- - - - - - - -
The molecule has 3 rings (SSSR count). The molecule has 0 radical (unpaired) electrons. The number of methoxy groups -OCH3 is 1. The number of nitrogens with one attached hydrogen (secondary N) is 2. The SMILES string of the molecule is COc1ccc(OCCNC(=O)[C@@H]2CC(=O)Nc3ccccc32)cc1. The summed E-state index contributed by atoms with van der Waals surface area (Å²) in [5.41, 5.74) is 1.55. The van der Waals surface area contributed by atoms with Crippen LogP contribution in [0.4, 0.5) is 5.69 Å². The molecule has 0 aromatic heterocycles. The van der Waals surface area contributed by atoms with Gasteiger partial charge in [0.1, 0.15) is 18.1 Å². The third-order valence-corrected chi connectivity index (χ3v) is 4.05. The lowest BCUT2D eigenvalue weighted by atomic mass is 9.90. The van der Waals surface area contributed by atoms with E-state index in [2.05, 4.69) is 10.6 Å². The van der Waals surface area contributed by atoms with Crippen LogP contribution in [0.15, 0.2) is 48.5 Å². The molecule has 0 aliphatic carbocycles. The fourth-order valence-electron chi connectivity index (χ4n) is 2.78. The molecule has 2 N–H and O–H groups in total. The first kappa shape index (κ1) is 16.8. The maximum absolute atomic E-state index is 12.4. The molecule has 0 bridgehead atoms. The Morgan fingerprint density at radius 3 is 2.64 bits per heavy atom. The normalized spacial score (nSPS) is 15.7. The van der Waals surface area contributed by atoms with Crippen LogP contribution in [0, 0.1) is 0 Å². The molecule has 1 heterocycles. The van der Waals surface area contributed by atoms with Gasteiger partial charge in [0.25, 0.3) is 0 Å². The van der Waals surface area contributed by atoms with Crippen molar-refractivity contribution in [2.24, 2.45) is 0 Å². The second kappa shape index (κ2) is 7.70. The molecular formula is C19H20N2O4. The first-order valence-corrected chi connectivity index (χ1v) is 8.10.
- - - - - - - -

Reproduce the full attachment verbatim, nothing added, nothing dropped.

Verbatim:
The molecule has 3 rings (SSSR count). The molecule has 0 radical (unpaired) electrons. The number of methoxy groups -OCH3 is 1. The number of nitrogens with one attached hydrogen (secondary N) is 2. The SMILES string of the molecule is COc1ccc(OCCNC(=O)[C@@H]2CC(=O)Nc3ccccc32)cc1. The summed E-state index contributed by atoms with van der Waals surface area (Å²) in [5.41, 5.74) is 1.55. The van der Waals surface area contributed by atoms with Crippen LogP contribution in [0.4, 0.5) is 5.69 Å². The molecule has 0 aromatic heterocycles. The van der Waals surface area contributed by atoms with Gasteiger partial charge in [0.1, 0.15) is 18.1 Å². The third-order valence-corrected chi connectivity index (χ3v) is 4.05. The lowest BCUT2D eigenvalue weighted by atomic mass is 9.90. The van der Waals surface area contributed by atoms with E-state index in [2.05, 4.69) is 10.6 Å². The van der Waals surface area contributed by atoms with Crippen LogP contribution in [0.15, 0.2) is 48.5 Å². The molecule has 0 aliphatic carbocycles. The fourth-order valence-electron chi connectivity index (χ4n) is 2.78. The molecule has 2 N–H and O–H groups in total. The first kappa shape index (κ1) is 16.8. The maximum absolute atomic E-state index is 12.4. The molecule has 0 bridgehead atoms. The Morgan fingerprint density at radius 3 is 2.64 bits per heavy atom. The normalized spacial score (nSPS) is 15.7. The van der Waals surface area contributed by atoms with Crippen LogP contribution in [0, 0.1) is 0 Å². The molecule has 1 heterocycles. The van der Waals surface area contributed by atoms with Gasteiger partial charge in [0.25, 0.3) is 0 Å². The van der Waals surface area contributed by atoms with Crippen molar-refractivity contribution in [2.24, 2.45) is 0 Å². The second kappa shape index (κ2) is 7.70. The molecular formula is C19H20N2O4. The first-order valence-corrected chi connectivity index (χ1v) is 8.10.